Good luck, Steve. I will miss seeing your pictures and immediately feeling the urge to punch you in the face. One word of advice: don't go into sports coaching. You'll have a heart attack and die in your first season.

posted on 16 Nov 2013, 21:04

14. spectrums (Posts: 127; Member since: 14 Nov 2013)

failled os "windows phone" make this guy frustated, and make him out from mikrosoft.

posted on 17 Nov 2013, 10:47

15. ihavenoname (Posts: 1693; Member since: 18 Aug 2013)

Microsoft is nice, although they should drop Bing and stop mocking iPad (makes M$ look desperate).

posted on 17 Nov 2013, 21:52

16. blingblingboy (Posts: 8; Member since: 07 Aug 2012)

Steve ballmer is an idiot, he act like a little bitch in his interviews. He was involved of the surface table development but the worst mistake was the pricing they release to the market which cost almost a Billion write off. Stop sucking the board's member nuts and go play bingo with your retirement fund.

posted on 19 Nov 2013, 01:28

19. 7thspaceman (Posts: 1580; Member since: 14 Feb 2011)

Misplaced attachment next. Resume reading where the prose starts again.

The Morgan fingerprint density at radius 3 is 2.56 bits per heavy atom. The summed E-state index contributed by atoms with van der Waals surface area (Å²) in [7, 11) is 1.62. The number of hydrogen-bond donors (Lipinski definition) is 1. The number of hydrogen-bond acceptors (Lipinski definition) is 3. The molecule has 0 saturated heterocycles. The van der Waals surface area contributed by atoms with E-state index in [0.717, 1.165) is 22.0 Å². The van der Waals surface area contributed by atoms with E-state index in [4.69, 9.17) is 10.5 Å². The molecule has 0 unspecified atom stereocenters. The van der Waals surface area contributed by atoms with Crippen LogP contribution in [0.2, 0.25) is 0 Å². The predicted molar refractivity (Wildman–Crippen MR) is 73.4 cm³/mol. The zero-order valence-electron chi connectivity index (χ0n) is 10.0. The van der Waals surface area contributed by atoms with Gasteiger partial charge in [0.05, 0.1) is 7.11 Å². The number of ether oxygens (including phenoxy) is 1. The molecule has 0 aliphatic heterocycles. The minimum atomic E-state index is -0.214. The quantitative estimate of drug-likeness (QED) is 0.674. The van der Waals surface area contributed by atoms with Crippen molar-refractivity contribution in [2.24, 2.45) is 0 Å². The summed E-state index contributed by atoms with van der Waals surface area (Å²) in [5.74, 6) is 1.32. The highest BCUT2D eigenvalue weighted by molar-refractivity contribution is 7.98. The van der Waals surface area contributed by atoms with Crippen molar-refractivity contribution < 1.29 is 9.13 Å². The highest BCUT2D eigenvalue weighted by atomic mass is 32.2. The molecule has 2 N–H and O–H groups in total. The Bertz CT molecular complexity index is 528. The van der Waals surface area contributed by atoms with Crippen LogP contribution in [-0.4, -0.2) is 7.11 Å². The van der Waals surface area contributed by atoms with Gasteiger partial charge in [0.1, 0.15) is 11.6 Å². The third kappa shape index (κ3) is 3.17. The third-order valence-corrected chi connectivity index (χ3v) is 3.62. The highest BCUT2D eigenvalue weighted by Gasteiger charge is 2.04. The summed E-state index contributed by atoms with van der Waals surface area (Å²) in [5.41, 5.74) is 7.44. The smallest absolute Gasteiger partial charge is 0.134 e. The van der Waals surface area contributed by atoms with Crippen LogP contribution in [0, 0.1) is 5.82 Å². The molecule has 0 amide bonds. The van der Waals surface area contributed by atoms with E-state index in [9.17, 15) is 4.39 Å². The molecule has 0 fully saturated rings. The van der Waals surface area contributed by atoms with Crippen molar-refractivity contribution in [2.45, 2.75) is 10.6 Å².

I like Ballmer in dealing with windows 8 he made 2 mistake 1= since he knew windows 8 was going to be a big gamble he should have forced the Windows OS team to have a backup desktop only version of windows 8 that would look like and work like windows 7
available for sale six months after windows 8 launched. 2= MS should have launched the "Surface Pro". first.& MS made too many "Surface RT tablets Other than those Mistakes Ballmer did OK because Folks Microsoft main Business is "Enterprise services software ECT. Under Ballmer Microsoft has made PROFITS and is still doing Well in what it does BEST Big Business Enterprise Related Products ECT He leaves the MS CEO JOB with MS making profits in what it does best. I call that a WIN WIN for Mr. Ballmer